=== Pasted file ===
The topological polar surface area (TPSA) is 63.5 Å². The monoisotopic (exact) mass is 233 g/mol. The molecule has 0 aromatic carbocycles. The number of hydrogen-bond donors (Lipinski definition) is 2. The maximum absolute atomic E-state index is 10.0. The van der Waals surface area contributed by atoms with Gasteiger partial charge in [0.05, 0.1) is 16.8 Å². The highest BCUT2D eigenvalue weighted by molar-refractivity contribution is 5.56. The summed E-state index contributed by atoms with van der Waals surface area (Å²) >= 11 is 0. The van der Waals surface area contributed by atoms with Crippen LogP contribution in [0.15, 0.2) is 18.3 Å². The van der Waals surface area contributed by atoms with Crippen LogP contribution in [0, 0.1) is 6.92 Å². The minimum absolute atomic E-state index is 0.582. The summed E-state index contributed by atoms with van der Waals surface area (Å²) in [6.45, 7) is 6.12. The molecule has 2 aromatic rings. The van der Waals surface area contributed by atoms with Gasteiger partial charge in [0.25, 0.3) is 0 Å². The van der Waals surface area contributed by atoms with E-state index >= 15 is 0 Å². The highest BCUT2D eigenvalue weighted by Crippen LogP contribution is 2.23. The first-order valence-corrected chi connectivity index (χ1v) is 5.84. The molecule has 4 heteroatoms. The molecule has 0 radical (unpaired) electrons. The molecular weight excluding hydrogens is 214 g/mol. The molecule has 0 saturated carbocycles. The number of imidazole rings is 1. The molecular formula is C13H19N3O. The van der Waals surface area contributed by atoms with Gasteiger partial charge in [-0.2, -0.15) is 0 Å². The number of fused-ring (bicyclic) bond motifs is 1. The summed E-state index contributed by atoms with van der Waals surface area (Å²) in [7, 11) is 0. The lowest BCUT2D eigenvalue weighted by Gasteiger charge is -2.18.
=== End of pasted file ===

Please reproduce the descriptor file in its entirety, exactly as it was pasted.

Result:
The topological polar surface area (TPSA) is 63.5 Å². The monoisotopic (exact) mass is 233 g/mol. The molecule has 0 aromatic carbocycles. The number of hydrogen-bond donors (Lipinski definition) is 2. The maximum absolute atomic E-state index is 10.0. The van der Waals surface area contributed by atoms with Gasteiger partial charge in [0.05, 0.1) is 16.8 Å². The highest BCUT2D eigenvalue weighted by molar-refractivity contribution is 5.56. The summed E-state index contributed by atoms with van der Waals surface area (Å²) >= 11 is 0. The van der Waals surface area contributed by atoms with Crippen LogP contribution in [0.15, 0.2) is 18.3 Å². The van der Waals surface area contributed by atoms with Crippen LogP contribution in [0, 0.1) is 6.92 Å². The minimum absolute atomic E-state index is 0.582. The summed E-state index contributed by atoms with van der Waals surface area (Å²) in [6.45, 7) is 6.12. The molecule has 2 aromatic rings. The van der Waals surface area contributed by atoms with Gasteiger partial charge in [0.25, 0.3) is 0 Å². The van der Waals surface area contributed by atoms with E-state index >= 15 is 0 Å². The highest BCUT2D eigenvalue weighted by Crippen LogP contribution is 2.23. The first-order valence-corrected chi connectivity index (χ1v) is 5.84. The molecule has 4 heteroatoms. The molecule has 0 radical (unpaired) electrons. The molecular weight excluding hydrogens is 214 g/mol. The molecule has 0 saturated carbocycles. The number of imidazole rings is 1. The molecular formula is C13H19N3O. The van der Waals surface area contributed by atoms with Gasteiger partial charge in [-0.2, -0.15) is 0 Å². The number of fused-ring (bicyclic) bond motifs is 1. The summed E-state index contributed by atoms with van der Waals surface area (Å²) in [7, 11) is 0. The lowest BCUT2D eigenvalue weighted by Gasteiger charge is -2.18.